Should the EEA Joint Committee choose to incorporate the Railway Package in disregard of the Norwegian electoral vote, it could endanger the legitimacy of the EEA Agreement.
Following the general election on September 13th, a new majority in the Norwegian parliament refutes a former narrow margin decision to implement the Fourth EU Railway Package into the EEA Agreement and national legislation.
The Railway package has yet to be unanimously approved in the EEA Joint Committee, consisting of the European Union and the three EFTA states belonging to the European Economic Area; Iceland, Liechtenstein and Norway. This is scheduled to happen on September 24th, according to the retreating rightwing government of Prime Minister Erna Solberg. Any party to the EEA agreement may demand the issue removed from the current agenda.
The parties prepared to form a new majority government in Norway; the Labour party, the Centre party and the Socialist Left party, all have requested that Joint Committee must defer the matter, showing regard for the national vote, albeit the prime minister constitutionally holds her post until the newly elected Storting and government take seat in October.
However, the Solberg coalition government insists on pressing the issue, hoping that Iceland and Liechtenstein will abide in the EEA Joint Committee. The outgoing government fears that its liberalization and partial privatization of the Norwegian railway system is in jeopardy unless their reform is set in concrete by way of the EU Fourth Railway Package.
The five parties now making up the new majority have ensured their electorate that they will veto an implementation of the Fourth Railway Package, as the EEA Agreement allows for. However, a veto must be laid down in advance and may not be applied subsequently.
A broad popular opinion ranging from politicians to railway employees and passengers are voicing their protest, accusing the incumbent government of disregard to the suffrage and abuse of power.
The general demand is that a settlement on the Fourth Railway Package in the EEA Joint Committee must be postponed until a new Norwegian government has taken seat. Considering that Iceland holds a general election the day after the planned meeting in the Joint Committee, observers deem that a postponement would be the most appealing alternative for the island nation. Iceland has no railways, giving rise to the question whether the Railway Package should have relevance to the EEA Agreement. Neither does Liechtenstein have a railway system of its own.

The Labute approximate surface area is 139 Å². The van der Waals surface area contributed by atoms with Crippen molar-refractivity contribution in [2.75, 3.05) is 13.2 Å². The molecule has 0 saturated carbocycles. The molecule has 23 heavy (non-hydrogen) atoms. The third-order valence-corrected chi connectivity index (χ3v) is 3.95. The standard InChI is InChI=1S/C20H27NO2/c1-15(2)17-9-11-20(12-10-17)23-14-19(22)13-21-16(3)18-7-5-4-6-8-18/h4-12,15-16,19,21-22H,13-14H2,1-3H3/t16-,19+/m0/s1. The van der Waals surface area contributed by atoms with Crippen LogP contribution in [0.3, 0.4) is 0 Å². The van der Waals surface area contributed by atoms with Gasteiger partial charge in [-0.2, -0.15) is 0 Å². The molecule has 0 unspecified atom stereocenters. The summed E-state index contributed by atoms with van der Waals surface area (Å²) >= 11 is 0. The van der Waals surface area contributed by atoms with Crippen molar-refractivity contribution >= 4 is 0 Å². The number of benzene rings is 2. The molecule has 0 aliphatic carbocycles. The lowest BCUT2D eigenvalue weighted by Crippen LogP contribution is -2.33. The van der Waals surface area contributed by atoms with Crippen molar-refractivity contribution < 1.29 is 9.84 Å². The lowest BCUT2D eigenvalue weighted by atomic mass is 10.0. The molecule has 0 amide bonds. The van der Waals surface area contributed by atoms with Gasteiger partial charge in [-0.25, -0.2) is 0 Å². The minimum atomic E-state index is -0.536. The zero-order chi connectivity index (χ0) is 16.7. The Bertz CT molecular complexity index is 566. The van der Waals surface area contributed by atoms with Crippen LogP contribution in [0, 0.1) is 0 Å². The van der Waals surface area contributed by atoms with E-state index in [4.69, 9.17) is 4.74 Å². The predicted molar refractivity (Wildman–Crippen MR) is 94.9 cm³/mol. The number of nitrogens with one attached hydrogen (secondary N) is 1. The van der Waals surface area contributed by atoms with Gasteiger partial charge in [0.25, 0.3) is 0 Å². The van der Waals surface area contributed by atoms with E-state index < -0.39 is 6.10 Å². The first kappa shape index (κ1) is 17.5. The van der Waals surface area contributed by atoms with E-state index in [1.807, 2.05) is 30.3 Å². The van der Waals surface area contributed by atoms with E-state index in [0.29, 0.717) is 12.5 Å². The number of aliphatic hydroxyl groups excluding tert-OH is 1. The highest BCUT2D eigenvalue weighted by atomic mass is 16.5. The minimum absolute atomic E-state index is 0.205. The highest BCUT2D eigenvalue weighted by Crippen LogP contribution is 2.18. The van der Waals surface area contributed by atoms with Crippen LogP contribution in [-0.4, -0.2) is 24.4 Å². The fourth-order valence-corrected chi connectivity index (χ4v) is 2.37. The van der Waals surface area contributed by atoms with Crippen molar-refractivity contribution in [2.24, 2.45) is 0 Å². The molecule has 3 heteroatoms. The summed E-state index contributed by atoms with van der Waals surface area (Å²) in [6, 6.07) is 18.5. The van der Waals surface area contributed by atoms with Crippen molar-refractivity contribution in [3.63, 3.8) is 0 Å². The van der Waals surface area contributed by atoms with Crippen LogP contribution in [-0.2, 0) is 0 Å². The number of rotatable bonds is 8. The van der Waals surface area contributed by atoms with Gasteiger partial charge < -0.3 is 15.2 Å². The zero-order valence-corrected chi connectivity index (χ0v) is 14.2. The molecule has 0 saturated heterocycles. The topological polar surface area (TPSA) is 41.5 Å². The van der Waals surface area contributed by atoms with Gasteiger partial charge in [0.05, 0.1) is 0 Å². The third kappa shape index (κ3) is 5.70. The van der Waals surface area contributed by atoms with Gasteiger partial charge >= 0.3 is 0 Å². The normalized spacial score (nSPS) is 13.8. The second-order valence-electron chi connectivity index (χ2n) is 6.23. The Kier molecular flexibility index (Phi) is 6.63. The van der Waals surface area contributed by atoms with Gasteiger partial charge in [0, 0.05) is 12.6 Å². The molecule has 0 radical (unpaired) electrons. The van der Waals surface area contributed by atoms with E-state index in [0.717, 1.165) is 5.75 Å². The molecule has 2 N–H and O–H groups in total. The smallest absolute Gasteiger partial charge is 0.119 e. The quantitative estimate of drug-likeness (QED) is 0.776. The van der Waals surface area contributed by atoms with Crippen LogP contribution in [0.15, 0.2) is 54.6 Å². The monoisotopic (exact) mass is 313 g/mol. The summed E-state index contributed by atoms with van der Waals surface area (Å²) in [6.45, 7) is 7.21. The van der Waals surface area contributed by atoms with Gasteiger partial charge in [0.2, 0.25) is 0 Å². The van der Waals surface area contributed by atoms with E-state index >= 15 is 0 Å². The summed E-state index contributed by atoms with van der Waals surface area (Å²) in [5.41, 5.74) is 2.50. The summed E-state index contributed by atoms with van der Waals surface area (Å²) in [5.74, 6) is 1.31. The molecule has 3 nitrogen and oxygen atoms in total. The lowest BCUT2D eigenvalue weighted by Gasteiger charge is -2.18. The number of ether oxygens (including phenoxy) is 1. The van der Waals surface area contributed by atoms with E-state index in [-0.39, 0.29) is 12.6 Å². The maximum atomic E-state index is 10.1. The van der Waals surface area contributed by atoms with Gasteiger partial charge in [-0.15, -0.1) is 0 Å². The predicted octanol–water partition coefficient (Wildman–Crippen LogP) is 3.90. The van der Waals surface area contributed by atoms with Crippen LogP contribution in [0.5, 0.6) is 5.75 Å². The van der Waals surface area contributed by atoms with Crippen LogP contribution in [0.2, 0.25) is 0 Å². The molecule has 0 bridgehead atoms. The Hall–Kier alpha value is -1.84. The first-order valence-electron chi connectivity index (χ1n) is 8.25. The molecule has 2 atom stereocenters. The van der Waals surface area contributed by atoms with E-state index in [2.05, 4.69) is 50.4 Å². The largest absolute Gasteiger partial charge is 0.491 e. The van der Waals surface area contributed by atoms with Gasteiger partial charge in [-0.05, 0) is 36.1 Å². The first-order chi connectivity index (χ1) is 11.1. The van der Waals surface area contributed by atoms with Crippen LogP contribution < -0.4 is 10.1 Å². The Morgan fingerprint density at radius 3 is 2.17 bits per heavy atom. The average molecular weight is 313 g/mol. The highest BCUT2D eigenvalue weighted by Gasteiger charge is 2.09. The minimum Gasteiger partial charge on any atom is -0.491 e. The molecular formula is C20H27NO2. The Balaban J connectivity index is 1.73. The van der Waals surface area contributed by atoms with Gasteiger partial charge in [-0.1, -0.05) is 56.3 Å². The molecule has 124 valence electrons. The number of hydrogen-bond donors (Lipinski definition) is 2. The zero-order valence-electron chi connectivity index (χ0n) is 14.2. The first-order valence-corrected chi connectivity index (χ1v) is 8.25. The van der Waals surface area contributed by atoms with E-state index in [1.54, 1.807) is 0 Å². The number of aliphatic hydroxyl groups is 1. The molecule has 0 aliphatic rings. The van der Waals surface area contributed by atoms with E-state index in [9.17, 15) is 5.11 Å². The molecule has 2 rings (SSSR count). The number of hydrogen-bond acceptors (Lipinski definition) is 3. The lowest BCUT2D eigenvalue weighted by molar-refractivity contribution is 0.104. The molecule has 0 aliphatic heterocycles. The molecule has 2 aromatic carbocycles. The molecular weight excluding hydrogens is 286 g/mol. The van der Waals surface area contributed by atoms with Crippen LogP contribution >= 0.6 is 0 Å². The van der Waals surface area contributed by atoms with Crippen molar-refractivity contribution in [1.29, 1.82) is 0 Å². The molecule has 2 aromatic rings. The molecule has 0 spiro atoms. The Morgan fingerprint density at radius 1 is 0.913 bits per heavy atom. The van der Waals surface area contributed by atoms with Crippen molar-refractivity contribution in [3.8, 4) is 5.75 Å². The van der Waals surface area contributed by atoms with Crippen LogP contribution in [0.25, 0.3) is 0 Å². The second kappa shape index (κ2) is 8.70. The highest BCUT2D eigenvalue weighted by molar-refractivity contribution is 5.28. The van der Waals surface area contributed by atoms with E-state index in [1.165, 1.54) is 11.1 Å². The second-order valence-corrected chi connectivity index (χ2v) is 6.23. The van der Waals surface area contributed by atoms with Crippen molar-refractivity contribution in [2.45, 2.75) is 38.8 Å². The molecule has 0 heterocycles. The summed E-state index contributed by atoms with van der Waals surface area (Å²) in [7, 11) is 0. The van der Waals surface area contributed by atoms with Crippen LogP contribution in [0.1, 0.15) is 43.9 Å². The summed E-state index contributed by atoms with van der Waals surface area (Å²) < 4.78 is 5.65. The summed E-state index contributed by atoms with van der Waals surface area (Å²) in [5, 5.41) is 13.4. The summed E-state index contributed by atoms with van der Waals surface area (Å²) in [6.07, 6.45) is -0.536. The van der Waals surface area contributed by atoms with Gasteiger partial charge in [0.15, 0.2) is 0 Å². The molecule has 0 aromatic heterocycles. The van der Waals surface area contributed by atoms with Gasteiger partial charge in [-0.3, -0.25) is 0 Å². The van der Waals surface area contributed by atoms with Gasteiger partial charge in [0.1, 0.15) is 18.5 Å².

A range of topics, spanning from concern over a crumbling two pillar system in the EEA Agreement to rage over EEA implications concerning energy, railways, workers’ rights and state subsidies, have led to increasing negative sentiments towards the EEA Agreement in Norway and Iceland.
Should the EEA Joint Committee choose to incorporate the Railway Package regardless of the public opinion, they could endanger the legitimacy of the Agreement by doing so.
Top image: From the EEA seminar on 14 September 2021. Credit: EFTA
How the EEA is meant to function
- EU legislation is not valid in the three EFTA states until it is unanimously approved in the EEA Joint Committee and by the parliaments in the affected countries.
- Unless one or all EFTA states lay down a veto, EU acts are incorporated into the EEA Agreement.
- The EEA EFTA States have not transferred any legislative competencies to the EEA institutions and they are unable, constitutionally, to accept direct decisions by the Commission or the European Court of Justice.
- Therefore, the EEA Agreement established EEA EFTA bodies to match those on the EU side.
- The proposed implementation of the 4th Railway Package is a violation of this basic principle of the socalled two pillar system, because binding legaslative comptence is directly transferred to the European Union Railway Agency, the European Court of Justice and in parts to the European Commission.